David Bourget (Western Ontario)
David Chalmers (ANU, NYU)
Rafael De Clercq
Jack Alan Reynolds
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Philosophical Psychology 3 (1):77-99 (1990)
Dualist and Reductionist theories of mind disagree about whether or not consciousness can be reduced to a state of or function of the brain. They assume, however, that the contents of consciousness are separate from the external physical world as-perceived. According to the present paper this assumption has no foundation either in everyday experience or in science. Drawing on evidence for perceptual projection in both interoceptive and exteroceptive sense modalities, the case is made that the physical world as-perceived is a construct of perceptual processing and, therefore, part of the contents of consciousness. A finding which requires a Reflexive rather than a Dualist or Reductionist model of how consciousness relates to the brain and the physical world. The physical world as-perceived may, in turn be thought of as a biologically useful model of the world as described by physics. Redrawing the boundaries of consciousness to include the physical world as-perceived undermines the conventional separation of the 'mental' from the physical', and with it the very foundation of the Dualist-Reductionist debate. The alternative Reflexive model departs radically from current conventions, with consequences for many aspects of consciousness theory and research. Some of the consequences which bear on the internal consistency and intuitive plausibility of the model are explored, e.g. the causal sequence in perception, representationalism, a suggested resolution of the Realism versus Idealism debate, and the way manifest differences between physical events as-perceived and other conscious events are to be construed. In the present paper I wish to challenge some of our most deeply-rooted assumptions about what consciousness is, by re-examining how consciousness, the human brain, and the surrounding physical world relate to each other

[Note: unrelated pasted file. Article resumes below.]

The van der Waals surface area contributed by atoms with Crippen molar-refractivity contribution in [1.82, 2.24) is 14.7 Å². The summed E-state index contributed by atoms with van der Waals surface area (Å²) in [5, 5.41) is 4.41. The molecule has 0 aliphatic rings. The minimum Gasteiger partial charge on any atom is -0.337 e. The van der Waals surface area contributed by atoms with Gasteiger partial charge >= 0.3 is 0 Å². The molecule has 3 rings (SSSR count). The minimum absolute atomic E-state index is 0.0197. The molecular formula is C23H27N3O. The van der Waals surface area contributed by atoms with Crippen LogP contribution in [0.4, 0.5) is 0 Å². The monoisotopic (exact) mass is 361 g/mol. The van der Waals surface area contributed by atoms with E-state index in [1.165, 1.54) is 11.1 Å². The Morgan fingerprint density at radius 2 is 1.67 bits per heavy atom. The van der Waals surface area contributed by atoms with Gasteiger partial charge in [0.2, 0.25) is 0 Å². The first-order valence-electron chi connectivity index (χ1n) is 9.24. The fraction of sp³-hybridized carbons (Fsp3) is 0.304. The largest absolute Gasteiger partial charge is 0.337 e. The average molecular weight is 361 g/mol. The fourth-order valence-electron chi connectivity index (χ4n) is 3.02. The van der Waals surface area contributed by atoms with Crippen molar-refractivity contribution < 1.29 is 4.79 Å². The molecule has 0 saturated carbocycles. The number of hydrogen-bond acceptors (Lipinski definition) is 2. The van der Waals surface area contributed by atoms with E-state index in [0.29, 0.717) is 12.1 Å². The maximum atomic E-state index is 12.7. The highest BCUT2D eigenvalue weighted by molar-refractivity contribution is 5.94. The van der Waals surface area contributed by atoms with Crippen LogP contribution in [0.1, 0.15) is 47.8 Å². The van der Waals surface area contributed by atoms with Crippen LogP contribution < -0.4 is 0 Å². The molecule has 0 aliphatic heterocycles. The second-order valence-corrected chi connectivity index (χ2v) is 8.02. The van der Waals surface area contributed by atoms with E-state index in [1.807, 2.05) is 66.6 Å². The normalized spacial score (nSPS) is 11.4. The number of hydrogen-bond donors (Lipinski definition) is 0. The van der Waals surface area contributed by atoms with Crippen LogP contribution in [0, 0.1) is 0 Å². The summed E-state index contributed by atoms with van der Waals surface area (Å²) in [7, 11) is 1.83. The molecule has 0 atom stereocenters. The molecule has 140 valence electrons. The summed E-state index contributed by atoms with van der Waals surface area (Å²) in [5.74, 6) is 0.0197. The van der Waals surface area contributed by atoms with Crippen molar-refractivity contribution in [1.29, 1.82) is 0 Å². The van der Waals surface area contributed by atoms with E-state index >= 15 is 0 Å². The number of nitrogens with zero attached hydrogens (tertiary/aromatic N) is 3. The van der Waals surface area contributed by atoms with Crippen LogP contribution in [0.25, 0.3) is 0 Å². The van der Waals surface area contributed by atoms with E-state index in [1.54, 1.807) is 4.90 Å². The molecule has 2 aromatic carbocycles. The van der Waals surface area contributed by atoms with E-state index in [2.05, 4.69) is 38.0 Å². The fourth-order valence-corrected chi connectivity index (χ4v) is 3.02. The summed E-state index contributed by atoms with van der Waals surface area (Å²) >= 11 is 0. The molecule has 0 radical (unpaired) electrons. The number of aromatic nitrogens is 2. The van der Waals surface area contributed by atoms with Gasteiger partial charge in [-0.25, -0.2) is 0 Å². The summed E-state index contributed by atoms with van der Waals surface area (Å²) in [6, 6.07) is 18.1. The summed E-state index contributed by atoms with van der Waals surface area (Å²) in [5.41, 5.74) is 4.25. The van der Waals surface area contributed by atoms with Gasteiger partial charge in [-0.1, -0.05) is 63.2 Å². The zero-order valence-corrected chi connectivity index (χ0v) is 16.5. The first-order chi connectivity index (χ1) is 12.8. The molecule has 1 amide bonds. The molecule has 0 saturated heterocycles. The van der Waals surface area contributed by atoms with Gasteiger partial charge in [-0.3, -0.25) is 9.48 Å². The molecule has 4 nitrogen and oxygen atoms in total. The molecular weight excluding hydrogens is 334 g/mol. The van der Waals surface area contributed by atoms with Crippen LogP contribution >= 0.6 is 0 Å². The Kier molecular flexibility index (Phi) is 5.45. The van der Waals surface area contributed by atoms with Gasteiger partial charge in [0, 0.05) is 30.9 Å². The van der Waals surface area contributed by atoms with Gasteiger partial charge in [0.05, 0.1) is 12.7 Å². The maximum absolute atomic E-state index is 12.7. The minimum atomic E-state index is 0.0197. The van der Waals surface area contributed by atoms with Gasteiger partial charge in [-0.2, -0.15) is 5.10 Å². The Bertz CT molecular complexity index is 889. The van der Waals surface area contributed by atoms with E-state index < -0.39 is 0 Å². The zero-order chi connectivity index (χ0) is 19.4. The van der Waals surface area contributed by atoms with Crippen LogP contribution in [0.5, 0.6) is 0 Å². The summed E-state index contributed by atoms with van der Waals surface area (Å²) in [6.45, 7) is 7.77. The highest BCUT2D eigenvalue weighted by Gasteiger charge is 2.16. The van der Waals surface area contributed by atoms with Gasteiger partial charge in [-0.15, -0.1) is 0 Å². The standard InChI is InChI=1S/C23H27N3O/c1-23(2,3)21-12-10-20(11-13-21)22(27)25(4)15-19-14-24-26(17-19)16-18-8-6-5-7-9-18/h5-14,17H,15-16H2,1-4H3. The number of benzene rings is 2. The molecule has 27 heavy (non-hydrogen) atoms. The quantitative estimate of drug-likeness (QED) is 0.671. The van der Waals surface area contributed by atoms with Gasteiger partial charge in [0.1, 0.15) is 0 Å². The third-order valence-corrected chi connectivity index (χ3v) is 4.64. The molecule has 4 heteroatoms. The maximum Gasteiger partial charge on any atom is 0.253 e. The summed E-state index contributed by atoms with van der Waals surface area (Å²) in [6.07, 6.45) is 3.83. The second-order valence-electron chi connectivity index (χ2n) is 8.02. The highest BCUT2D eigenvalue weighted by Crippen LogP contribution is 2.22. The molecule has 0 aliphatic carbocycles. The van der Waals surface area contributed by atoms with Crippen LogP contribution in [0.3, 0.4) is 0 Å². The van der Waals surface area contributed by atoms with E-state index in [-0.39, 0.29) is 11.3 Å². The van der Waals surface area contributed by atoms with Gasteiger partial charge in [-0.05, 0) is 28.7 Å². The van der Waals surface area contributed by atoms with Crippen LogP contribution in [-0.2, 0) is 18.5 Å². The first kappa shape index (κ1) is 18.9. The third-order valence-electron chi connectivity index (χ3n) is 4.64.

|Keywords||Brain Consciousness Dualism Metaphysics Reductionism|
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References found in this work BETA
Gilbert Ryle (1949/2002). The Concept of Mind. Hutchinson and Co.
Anthony J. Marcel & E. Bisiach (eds.) (1988). Consciousness in Contemporary Science. Oxford University Press.
I. Kant (1984). Critique of Pure Reason. Philosophy 59 (230):555-557.
Citations of this work BETA
Max Velmans (1991). Is Human Information Processing Conscious? Behavioral and Brain Sciences 14 (4):651-69.
Ned Block (1991). Evidence Against Epiphenomenalism. Behavioral and Brain Sciences 14 (4):670-672.
Max Velmans (1991). Consciousness From a First-Person Perspective. Behavioral and Brain Sciences 14 (4):702-726.
David Navon (1991). The Function of Consciousness or of Information? Behavioral and Brain Sciences 14 (4):690-691.
Antti Revonsuo (1995). Consciousness, Dreams and Virtual Realities. Philosophical Psychology 8 (1):35-58.
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